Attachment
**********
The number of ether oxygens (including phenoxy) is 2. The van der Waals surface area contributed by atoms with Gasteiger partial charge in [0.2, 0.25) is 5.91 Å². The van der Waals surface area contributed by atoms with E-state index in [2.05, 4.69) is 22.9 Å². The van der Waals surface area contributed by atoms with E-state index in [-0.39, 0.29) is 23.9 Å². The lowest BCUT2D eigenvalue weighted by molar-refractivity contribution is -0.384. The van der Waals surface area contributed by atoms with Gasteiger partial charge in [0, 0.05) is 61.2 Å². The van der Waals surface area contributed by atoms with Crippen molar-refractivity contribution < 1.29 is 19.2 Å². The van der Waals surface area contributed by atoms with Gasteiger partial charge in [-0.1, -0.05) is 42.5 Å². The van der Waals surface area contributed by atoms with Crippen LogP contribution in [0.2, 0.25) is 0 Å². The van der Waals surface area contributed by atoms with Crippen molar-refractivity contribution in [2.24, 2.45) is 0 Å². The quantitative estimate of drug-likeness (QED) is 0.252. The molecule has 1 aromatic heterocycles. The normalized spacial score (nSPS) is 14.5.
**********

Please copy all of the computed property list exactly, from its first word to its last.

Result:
The number of ether oxygens (including phenoxy) is 2. The van der Waals surface area contributed by atoms with Gasteiger partial charge in [0.2, 0.25) is 5.91 Å². The van der Waals surface area contributed by atoms with E-state index in [2.05, 4.69) is 22.9 Å². The van der Waals surface area contributed by atoms with E-state index in [-0.39, 0.29) is 23.9 Å². The lowest BCUT2D eigenvalue weighted by molar-refractivity contribution is -0.384. The van der Waals surface area contributed by atoms with Gasteiger partial charge in [0, 0.05) is 61.2 Å². The van der Waals surface area contributed by atoms with Crippen molar-refractivity contribution < 1.29 is 19.2 Å². The van der Waals surface area contributed by atoms with Gasteiger partial charge in [-0.1, -0.05) is 42.5 Å². The van der Waals surface area contributed by atoms with Crippen LogP contribution in [0.2, 0.25) is 0 Å². The van der Waals surface area contributed by atoms with Crippen molar-refractivity contribution in [2.24, 2.45) is 0 Å². The quantitative estimate of drug-likeness (QED) is 0.252. The molecule has 1 aromatic heterocycles. The normalized spacial score (nSPS) is 14.5.